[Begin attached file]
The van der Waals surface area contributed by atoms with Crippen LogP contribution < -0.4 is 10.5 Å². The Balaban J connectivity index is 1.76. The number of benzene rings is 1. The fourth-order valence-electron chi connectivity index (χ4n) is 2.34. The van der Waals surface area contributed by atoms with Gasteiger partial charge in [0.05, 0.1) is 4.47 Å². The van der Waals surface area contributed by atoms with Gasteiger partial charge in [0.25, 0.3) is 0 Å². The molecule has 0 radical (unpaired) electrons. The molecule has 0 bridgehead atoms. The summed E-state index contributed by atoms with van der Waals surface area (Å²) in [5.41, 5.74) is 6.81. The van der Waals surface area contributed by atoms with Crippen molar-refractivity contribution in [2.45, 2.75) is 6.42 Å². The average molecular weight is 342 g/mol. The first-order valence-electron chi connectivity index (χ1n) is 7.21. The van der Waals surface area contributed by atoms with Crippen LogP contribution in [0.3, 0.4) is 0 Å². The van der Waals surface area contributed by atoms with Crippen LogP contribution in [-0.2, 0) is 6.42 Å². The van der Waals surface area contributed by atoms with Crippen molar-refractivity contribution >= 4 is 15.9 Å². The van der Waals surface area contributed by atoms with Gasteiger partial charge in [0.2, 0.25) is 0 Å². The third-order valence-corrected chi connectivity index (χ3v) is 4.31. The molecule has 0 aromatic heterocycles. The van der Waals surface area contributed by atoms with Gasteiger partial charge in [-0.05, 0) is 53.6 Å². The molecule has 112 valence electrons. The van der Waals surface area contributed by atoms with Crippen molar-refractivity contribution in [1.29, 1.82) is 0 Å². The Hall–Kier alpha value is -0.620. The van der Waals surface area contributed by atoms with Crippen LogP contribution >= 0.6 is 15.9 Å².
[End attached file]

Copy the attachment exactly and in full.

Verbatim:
The van der Waals surface area contributed by atoms with Crippen LogP contribution < -0.4 is 10.5 Å². The Balaban J connectivity index is 1.76. The number of benzene rings is 1. The fourth-order valence-electron chi connectivity index (χ4n) is 2.34. The van der Waals surface area contributed by atoms with Gasteiger partial charge in [0.05, 0.1) is 4.47 Å². The van der Waals surface area contributed by atoms with Gasteiger partial charge in [0.25, 0.3) is 0 Å². The molecule has 0 radical (unpaired) electrons. The molecule has 0 bridgehead atoms. The summed E-state index contributed by atoms with van der Waals surface area (Å²) in [5.41, 5.74) is 6.81. The van der Waals surface area contributed by atoms with Crippen molar-refractivity contribution in [2.45, 2.75) is 6.42 Å². The average molecular weight is 342 g/mol. The first-order valence-electron chi connectivity index (χ1n) is 7.21. The van der Waals surface area contributed by atoms with Crippen LogP contribution in [0.3, 0.4) is 0 Å². The van der Waals surface area contributed by atoms with Crippen LogP contribution in [-0.2, 0) is 6.42 Å². The van der Waals surface area contributed by atoms with Crippen molar-refractivity contribution >= 4 is 15.9 Å². The van der Waals surface area contributed by atoms with Gasteiger partial charge in [0.2, 0.25) is 0 Å². The third-order valence-corrected chi connectivity index (χ3v) is 4.31. The molecule has 0 aromatic heterocycles. The van der Waals surface area contributed by atoms with Gasteiger partial charge in [-0.05, 0) is 53.6 Å². The molecule has 112 valence electrons. The van der Waals surface area contributed by atoms with Crippen molar-refractivity contribution in [1.29, 1.82) is 0 Å². The Hall–Kier alpha value is -0.620. The van der Waals surface area contributed by atoms with Crippen LogP contribution >= 0.6 is 15.9 Å².